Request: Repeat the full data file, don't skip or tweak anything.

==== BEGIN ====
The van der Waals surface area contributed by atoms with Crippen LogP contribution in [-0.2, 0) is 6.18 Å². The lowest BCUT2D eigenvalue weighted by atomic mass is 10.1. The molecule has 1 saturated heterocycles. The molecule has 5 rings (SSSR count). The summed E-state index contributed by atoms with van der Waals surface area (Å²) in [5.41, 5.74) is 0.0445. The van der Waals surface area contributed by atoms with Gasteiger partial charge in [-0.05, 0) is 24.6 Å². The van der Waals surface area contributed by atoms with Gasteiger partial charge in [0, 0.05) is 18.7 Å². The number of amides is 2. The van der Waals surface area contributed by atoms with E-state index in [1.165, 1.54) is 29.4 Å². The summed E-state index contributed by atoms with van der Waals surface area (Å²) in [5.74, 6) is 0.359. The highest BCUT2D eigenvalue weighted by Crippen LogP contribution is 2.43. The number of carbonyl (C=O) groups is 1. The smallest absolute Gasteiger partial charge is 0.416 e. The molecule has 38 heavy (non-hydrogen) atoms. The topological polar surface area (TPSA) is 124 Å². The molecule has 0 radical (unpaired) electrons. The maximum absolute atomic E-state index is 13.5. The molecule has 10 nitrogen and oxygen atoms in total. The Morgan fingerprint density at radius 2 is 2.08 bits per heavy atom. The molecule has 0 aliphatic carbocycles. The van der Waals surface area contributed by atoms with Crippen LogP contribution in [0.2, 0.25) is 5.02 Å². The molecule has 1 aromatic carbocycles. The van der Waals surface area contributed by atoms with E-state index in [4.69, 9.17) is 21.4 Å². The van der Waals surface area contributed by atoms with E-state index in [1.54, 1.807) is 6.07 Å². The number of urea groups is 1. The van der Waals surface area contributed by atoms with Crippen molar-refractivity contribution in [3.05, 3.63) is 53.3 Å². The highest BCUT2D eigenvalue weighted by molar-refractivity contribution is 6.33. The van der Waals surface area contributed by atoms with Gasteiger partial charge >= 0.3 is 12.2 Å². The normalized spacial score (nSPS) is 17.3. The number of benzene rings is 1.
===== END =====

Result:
The van der Waals surface area contributed by atoms with Crippen LogP contribution in [-0.2, 0) is 6.18 Å². The lowest BCUT2D eigenvalue weighted by atomic mass is 10.1. The molecule has 1 saturated heterocycles. The molecule has 5 rings (SSSR count). The summed E-state index contributed by atoms with van der Waals surface area (Å²) in [5.41, 5.74) is 0.0445. The van der Waals surface area contributed by atoms with Gasteiger partial charge in [-0.05, 0) is 24.6 Å². The van der Waals surface area contributed by atoms with Gasteiger partial charge in [0, 0.05) is 18.7 Å². The number of amides is 2. The van der Waals surface area contributed by atoms with E-state index in [1.165, 1.54) is 29.4 Å². The summed E-state index contributed by atoms with van der Waals surface area (Å²) in [5.74, 6) is 0.359. The highest BCUT2D eigenvalue weighted by Crippen LogP contribution is 2.43. The number of carbonyl (C=O) groups is 1. The smallest absolute Gasteiger partial charge is 0.416 e. The molecule has 38 heavy (non-hydrogen) atoms. The topological polar surface area (TPSA) is 124 Å². The molecule has 0 radical (unpaired) electrons. The maximum absolute atomic E-state index is 13.5. The molecule has 10 nitrogen and oxygen atoms in total. The Morgan fingerprint density at radius 2 is 2.08 bits per heavy atom. The molecule has 0 aliphatic carbocycles. The van der Waals surface area contributed by atoms with Crippen LogP contribution in [0.2, 0.25) is 5.02 Å². The molecule has 1 aromatic carbocycles. The van der Waals surface area contributed by atoms with E-state index in [4.69, 9.17) is 21.4 Å². The van der Waals surface area contributed by atoms with E-state index in [1.54, 1.807) is 6.07 Å². The number of urea groups is 1. The van der Waals surface area contributed by atoms with Crippen molar-refractivity contribution in [3.05, 3.63) is 53.3 Å². The highest BCUT2D eigenvalue weighted by molar-refractivity contribution is 6.33. The van der Waals surface area contributed by atoms with Gasteiger partial charge >= 0.3 is 12.2 Å². The normalized spacial score (nSPS) is 17.3. The number of benzene rings is 1.